Quantum Leap: An Ongoing Game of Self-Interrogation

I used to play this weird game as a child. I’d close my eyes and pretend to forget everything I ever knew about myself, where I was, and even why I was. This was undoubtedly inspired by my parents watching ‘Quantum Leap’, a 90s Sci-Fi series wherein the main protagonist, Sam Beckett, found himself trapped in a sort of recursive time-traveling experiment, leaping into the body of a different person each week.

Every time Sam found himself in a new body, he’d immediately be tasked with having to piece together who he was in this timeline, and what was expected of him. Long story short, this was incredibly compelling to my developing six-year-old consciousness and really kind of shaped its development.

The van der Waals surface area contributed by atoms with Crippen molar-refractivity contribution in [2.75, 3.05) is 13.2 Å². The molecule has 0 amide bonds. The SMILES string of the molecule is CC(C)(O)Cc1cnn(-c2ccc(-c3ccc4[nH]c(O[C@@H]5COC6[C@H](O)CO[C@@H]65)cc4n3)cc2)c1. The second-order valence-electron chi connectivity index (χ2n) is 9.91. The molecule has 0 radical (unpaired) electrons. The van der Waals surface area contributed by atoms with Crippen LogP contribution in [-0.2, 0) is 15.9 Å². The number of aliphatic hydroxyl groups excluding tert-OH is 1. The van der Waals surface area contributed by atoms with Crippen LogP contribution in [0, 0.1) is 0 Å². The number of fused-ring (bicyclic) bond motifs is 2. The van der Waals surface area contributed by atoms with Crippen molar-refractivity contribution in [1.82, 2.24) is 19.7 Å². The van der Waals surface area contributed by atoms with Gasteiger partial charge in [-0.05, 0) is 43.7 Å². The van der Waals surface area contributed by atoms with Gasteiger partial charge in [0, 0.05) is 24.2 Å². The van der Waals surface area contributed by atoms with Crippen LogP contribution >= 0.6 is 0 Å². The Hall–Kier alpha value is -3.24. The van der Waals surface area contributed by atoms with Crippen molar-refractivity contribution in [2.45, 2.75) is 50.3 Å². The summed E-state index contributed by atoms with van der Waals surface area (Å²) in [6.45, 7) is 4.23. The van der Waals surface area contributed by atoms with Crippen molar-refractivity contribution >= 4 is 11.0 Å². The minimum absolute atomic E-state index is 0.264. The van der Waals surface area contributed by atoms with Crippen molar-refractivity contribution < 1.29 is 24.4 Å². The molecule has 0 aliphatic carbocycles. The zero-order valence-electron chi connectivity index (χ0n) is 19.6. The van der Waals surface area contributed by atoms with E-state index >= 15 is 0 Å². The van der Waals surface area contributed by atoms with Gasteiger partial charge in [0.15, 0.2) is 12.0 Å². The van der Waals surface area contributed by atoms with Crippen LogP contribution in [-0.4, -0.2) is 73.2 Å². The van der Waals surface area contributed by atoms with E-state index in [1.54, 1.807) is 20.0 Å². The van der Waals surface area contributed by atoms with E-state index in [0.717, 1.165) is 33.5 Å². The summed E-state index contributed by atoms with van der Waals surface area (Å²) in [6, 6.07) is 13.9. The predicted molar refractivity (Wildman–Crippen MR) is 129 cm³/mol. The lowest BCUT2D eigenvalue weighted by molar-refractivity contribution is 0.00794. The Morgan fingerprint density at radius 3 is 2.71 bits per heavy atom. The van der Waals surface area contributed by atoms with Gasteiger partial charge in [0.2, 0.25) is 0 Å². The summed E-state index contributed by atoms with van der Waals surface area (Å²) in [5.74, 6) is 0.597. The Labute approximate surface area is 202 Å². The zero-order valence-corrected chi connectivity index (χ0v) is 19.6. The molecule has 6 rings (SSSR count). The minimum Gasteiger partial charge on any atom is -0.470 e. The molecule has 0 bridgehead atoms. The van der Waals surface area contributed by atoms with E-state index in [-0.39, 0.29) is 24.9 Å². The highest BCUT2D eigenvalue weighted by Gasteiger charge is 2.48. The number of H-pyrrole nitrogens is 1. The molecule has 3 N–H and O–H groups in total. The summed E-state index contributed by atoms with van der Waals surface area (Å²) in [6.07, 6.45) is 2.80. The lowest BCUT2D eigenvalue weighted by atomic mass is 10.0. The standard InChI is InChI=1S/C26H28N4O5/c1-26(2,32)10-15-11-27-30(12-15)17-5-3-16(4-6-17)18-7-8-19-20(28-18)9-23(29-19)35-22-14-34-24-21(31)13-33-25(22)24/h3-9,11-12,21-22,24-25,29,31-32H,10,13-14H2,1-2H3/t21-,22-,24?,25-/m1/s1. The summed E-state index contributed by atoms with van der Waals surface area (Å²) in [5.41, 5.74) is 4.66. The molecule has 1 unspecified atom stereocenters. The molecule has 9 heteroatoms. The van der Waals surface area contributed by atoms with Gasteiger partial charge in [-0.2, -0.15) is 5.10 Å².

I played this game for years, usually for a few minutes each day, finding interesting new ways to reconcile my existence and being forced to assimilate with each new version of myself. I’m now 38, and I still play the game. Almost every minute of every day, I subconsciously ask myself the same questions I asked when I was six. Where am I? Who am I? Why am I?

And every day, I answer those questions by making incremental improvements with myself, positioning myself to better answer those questions tomorrow. Eventually, I’ll have to answer to my six-year-old self. He’s probably going to be pretty incredulous, as six-year-olds usually are. I want to protect him, so I’ll have to choose my words carefully. I’ll tell him this: you are the answer to your own questions, but for them to ever make sense, you’ll just have to keep asking them.

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